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How OpenAI’s Decision Not to Operate in China Will Reshape the Chinese AI Scene

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OpenAI’s abrupt move to ban access to its services in China is setting the scene for an industry shakeup, as local AI leaders from Baidu Inc. to Alibaba Group Holding Ltd. move to grab more of the field.

The ChatGPT creator this week sent memos to Chinese users warning it will cut off access to its widely used AI development software and tools from July, triggering a scramble to fill the void. Since Tuesday, at least a half-dozen companies and startups including Tencent Holdings Ltd. and Zhipu AI began offering incentives to developers making the switch.

OpenAI’s shift will accentuate the divide between China and the U.S., which is trying to curb Beijing’s AI and chip efforts. While the startup’s exit offers an opportunity for sector leaders to grow their user base, it also deprives entrepreneurs and cash-strapped startups of some of the best tools available to fine-tune or get their AI applications off the ground.

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For China, that could help usher out many smaller startups created during the “battle of a hundred models,” in the wake of ChatGPT’s late 2022 debut. And a bigger concern may be whether open-source models like Meta Platforms Inc.’s Llama also cut off access, said Bernard Leong, chief executive officer of Singapore-based Dorje AI.

“There’s probably going to be a bloodbath of the large language models and I suspect that there’s probably going to be very few players left,” said Leong, who’s also founder of the tech podcast Analyse Asia. “There will be very few winners, and those will be the biggest in China.”

Chinese artificial intelligence-related stocks, including Alibaba and Iflytek Co., rose on Wednesday.

The major firms were quick to sense the opportunity. 

For users migrating from OpenAI, Baidu promised free AI model fine-tuning and expert guidance on its flagship Ernie model, along with 50 million free tokens that developers can use to query the bot. Alibaba and Tencent posted ads encouraging the shift. Tech pioneer Kai-fu Lee’s 01.AI touted heavy discounts.

Baichuan, which is backed by both Alibaba and Tencent, offered 10 million free tokens. SenseTime Group Inc. dangled 50 million. Zhipu put forth 150 million tokens and a series of training sessions to ease the transition. Even Microsoft Corp. — OpenAI’s biggest backer — published a step-by-step guide on WeChat on how to migrate to its local service, operated by local partner 21Vianet.

U.S. firms such as OpenAI, Meta and Alphabet Inc. have led the world in generative AI, which spits out text, images and video from simple commands. Underpinning those models are application programming interfaces that developers use to build up and refine their own platforms to integrate services either with the likes of ChatGPT, or their own proprietary models.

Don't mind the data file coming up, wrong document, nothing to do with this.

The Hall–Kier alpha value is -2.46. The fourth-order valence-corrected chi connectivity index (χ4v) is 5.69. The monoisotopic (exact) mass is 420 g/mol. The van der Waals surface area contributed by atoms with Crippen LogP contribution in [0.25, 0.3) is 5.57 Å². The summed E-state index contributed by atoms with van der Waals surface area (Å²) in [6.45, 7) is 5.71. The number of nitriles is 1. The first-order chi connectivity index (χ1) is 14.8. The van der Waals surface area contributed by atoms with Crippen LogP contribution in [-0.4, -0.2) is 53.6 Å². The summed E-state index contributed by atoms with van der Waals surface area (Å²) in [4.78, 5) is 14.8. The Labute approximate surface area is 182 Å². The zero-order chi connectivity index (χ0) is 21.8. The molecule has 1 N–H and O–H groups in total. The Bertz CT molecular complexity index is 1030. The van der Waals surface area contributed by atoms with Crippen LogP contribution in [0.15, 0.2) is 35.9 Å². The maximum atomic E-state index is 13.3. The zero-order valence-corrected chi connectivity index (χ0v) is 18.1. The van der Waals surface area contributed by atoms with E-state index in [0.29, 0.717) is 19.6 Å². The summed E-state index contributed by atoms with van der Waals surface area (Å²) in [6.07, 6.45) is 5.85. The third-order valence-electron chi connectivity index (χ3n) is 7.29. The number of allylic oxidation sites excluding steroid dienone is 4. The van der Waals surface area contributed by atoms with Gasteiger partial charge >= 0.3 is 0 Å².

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That was a boon to Chinese developers starting from scratch, who accessed OpenAI’s tools through virtual private networks or other ways around the country’s Great Firewall. Many local developers — particularly those without deep pockets — favored training AI systems and applications via OpenAI’s tools, because they were regarded as industry benchmarks.

OpenAI is now threatening to sever the connection. 

“Leading Chinese large language models can benefit from the restricted access to OpenAI, and it will help to filter out smaller, less effective players from the market,” said You Chuanman, head of the Chinese University of Hong Kong-Shenzhen’s IIA Centre for Regulation and Global Governance. “At the same time, it will make it harder for Chinese developers to use the most advanced global AI algorithms.”

OpenAI’s move coincides with rising pressure from Washington to curb Chinese access to the most advanced artificial intelligence and semiconductor technology. The U.S. Treasury Department advanced plans over the weekend to further restrict investments by U.S. individuals and companies into China, with a focus on curtailing next-generation technologies.

In the long run, industry experts say a lack of access to global tools may further impede Chinese AI players in general as they play catch-up to the US. Alibaba Chairman Joe Tsai has said it would take at least two years for homegrown AI models to match U.S. ones.

It could also accelerate a migration overseas by Chinese tech startups seeking faster-growing markets with less political uncertainty. 

“This situation is directly related to the ongoing competition between China and the U.S. in frontier technologies,” said Neil Zhu Xiaohu, the founder and chief scientist of University AI, which trains Chinese companies.

“We had U.S. laws targeting Chinese semiconductors previously and more recently, there are semiconductor and AI work restrictions, so the restriction of China’s API services is not something that happened out of the blue.”

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